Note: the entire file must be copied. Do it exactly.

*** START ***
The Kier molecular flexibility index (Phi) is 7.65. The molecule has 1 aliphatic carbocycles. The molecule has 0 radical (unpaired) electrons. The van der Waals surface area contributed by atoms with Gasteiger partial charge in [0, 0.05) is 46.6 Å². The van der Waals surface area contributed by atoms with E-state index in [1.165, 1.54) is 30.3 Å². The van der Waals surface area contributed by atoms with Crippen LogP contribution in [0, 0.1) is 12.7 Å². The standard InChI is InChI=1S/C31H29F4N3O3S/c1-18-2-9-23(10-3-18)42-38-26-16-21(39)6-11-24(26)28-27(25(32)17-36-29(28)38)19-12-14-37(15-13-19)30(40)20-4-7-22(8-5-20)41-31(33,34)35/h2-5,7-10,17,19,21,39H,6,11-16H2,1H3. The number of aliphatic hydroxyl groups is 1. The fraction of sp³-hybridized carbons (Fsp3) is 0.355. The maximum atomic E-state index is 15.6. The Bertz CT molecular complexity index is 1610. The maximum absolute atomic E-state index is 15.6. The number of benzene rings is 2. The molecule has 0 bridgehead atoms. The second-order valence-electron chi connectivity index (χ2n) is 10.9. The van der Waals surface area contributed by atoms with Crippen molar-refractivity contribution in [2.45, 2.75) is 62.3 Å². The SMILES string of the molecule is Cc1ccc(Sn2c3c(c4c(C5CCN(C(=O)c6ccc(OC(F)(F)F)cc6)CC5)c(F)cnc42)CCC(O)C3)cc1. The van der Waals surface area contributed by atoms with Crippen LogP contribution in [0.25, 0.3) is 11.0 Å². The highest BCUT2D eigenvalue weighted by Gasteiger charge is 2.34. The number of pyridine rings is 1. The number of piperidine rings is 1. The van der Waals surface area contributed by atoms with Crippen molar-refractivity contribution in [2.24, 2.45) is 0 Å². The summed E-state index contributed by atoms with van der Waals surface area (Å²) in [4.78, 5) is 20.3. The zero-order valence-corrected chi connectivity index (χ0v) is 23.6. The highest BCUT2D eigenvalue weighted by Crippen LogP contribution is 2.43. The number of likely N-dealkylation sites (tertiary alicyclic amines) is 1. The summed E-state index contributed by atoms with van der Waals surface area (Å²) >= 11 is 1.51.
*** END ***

The Kier molecular flexibility index (Phi) is 7.65. The molecule has 1 aliphatic carbocycles. The molecule has 0 radical (unpaired) electrons. The van der Waals surface area contributed by atoms with Gasteiger partial charge in [0, 0.05) is 46.6 Å². The van der Waals surface area contributed by atoms with E-state index in [1.165, 1.54) is 30.3 Å². The van der Waals surface area contributed by atoms with Crippen LogP contribution in [0, 0.1) is 12.7 Å². The standard InChI is InChI=1S/C31H29F4N3O3S/c1-18-2-9-23(10-3-18)42-38-26-16-21(39)6-11-24(26)28-27(25(32)17-36-29(28)38)19-12-14-37(15-13-19)30(40)20-4-7-22(8-5-20)41-31(33,34)35/h2-5,7-10,17,19,21,39H,6,11-16H2,1H3. The number of aliphatic hydroxyl groups is 1. The fraction of sp³-hybridized carbons (Fsp3) is 0.355. The maximum atomic E-state index is 15.6. The Bertz CT molecular complexity index is 1610. The maximum absolute atomic E-state index is 15.6. The number of benzene rings is 2. The molecule has 0 bridgehead atoms. The second-order valence-electron chi connectivity index (χ2n) is 10.9. The van der Waals surface area contributed by atoms with Crippen molar-refractivity contribution in [2.45, 2.75) is 62.3 Å². The SMILES string of the molecule is Cc1ccc(Sn2c3c(c4c(C5CCN(C(=O)c6ccc(OC(F)(F)F)cc6)CC5)c(F)cnc42)CCC(O)C3)cc1. The van der Waals surface area contributed by atoms with Crippen LogP contribution in [0.25, 0.3) is 11.0 Å². The highest BCUT2D eigenvalue weighted by Gasteiger charge is 2.34. The number of pyridine rings is 1. The number of piperidine rings is 1. The van der Waals surface area contributed by atoms with Crippen molar-refractivity contribution in [2.24, 2.45) is 0 Å². The summed E-state index contributed by atoms with van der Waals surface area (Å²) in [4.78, 5) is 20.3. The zero-order valence-corrected chi connectivity index (χ0v) is 23.6. The highest BCUT2D eigenvalue weighted by Crippen LogP contribution is 2.43. The number of likely N-dealkylation sites (tertiary alicyclic amines) is 1. The summed E-state index contributed by atoms with van der Waals surface area (Å²) >= 11 is 1.51.